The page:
Inflammatory phenotypes in patients with severe asthma are associated with distinct airway microbiology.
Asthma pathophysiology and treatment responsiveness are predicted by inflammatory phenotype. However, the relationship between airway microbiology and asthma phenotype is poorly understood.OBJECTIVE
We aimed to characterize the airway microbiota in patients with symptomatic stable asthma and relate composition to airway inflammatory phenotype and other phenotypic characteristics.METHODS
The microbial composition of induced sputum specimens collected from adult patients screened for a multicenter randomized controlled trial was determined by using 16S rRNA gene sequencing. Inflammatory phenotypes were defined by sputum neutrophil and eosinophil cell proportions. Microbiota were defined by using α- and β-diversity measures, and interphenotype differences were identified by using similarity of percentages, network analysis, and taxon fold change. Phenotypic predictors of airway microbiology were identified by using multivariate linear regression.RESULTS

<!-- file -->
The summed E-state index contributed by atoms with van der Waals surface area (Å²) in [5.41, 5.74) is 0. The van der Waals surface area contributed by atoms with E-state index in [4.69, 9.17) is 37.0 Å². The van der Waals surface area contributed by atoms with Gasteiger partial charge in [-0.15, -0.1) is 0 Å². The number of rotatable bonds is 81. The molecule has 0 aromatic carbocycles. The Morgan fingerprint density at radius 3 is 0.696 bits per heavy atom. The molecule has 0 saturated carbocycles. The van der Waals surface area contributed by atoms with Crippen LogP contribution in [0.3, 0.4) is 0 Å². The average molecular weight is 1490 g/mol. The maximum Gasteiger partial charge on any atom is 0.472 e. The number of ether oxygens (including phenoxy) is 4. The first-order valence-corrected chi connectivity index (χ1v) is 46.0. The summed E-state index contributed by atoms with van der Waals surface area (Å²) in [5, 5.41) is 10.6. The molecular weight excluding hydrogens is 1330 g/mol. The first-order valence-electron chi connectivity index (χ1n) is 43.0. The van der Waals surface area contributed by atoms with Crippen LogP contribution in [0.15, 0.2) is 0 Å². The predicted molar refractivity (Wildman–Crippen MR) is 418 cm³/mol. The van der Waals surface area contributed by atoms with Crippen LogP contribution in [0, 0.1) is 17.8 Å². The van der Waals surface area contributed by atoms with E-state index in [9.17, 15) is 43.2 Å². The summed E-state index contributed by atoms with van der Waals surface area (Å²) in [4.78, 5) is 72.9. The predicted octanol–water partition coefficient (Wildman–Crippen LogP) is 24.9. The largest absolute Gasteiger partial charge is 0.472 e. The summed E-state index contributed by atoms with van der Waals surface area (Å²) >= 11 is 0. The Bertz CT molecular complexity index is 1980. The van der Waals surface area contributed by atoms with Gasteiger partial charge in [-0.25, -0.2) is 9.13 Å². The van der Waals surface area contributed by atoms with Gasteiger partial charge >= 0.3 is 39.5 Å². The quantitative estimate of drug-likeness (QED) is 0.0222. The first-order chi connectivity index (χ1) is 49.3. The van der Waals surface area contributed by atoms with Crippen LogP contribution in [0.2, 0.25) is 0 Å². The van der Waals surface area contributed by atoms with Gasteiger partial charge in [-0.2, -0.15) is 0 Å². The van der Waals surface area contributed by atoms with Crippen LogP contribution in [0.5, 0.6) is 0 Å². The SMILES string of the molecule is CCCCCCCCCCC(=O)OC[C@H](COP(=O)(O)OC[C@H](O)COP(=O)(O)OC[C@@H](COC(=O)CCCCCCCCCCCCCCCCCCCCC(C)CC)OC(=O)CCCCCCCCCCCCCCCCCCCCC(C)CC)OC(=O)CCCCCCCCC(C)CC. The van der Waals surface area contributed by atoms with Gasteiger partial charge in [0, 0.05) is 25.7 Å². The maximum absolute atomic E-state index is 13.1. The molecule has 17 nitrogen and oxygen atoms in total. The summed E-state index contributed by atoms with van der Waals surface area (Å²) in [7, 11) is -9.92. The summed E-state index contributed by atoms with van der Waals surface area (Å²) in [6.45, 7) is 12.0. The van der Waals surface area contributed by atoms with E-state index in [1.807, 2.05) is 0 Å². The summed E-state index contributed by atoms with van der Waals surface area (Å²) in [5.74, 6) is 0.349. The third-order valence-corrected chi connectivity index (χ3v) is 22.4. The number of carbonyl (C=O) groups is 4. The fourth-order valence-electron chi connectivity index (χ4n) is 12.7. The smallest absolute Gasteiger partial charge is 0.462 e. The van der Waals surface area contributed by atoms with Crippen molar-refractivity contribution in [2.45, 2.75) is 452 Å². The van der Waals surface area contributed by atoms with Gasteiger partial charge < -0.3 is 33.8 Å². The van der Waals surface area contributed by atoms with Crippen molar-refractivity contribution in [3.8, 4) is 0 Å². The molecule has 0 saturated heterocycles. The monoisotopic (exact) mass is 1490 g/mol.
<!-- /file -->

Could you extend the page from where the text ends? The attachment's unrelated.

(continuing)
Microbiota composition was determined in 167 participants and classified as eosinophilic (n = 84), neutrophilic (n = 14), paucigranulocytic (n = 60), or mixed neutrophilic-eosinophilic (n = 9) asthma phenotypes. Airway microbiology was significantly less diverse (P = .022) and more dissimilar (P = .005) in neutrophilic compared with eosinophilic participants. Sputum neutrophil proportions, but not eosinophil proportions, correlated significantly with these diversity measures (α-diversity: Spearman r = -0.374, P < .001; β-diversity: r = 0.238, P = .002). Interphenotype differences were characterized by a greater frequency of pathogenic taxa at high relative abundance and reduced Streptococcus, Gemella, and Porphyromonas taxa relative abundance in patients with neutrophilic asthma. Multivariate regression confirmed that sputum neutrophil proportion was the strongest predictor of microbiota composition.CONCLUSIONS
Neutrophilic asthma is associated with airway microbiology that is significantly different from that seen in patients with other inflammatory phenotypes, particularly eosinophilic asthma. Differences in microbiota composition might influence the response to antimicrobial and steroid therapies and the risk of lung infection.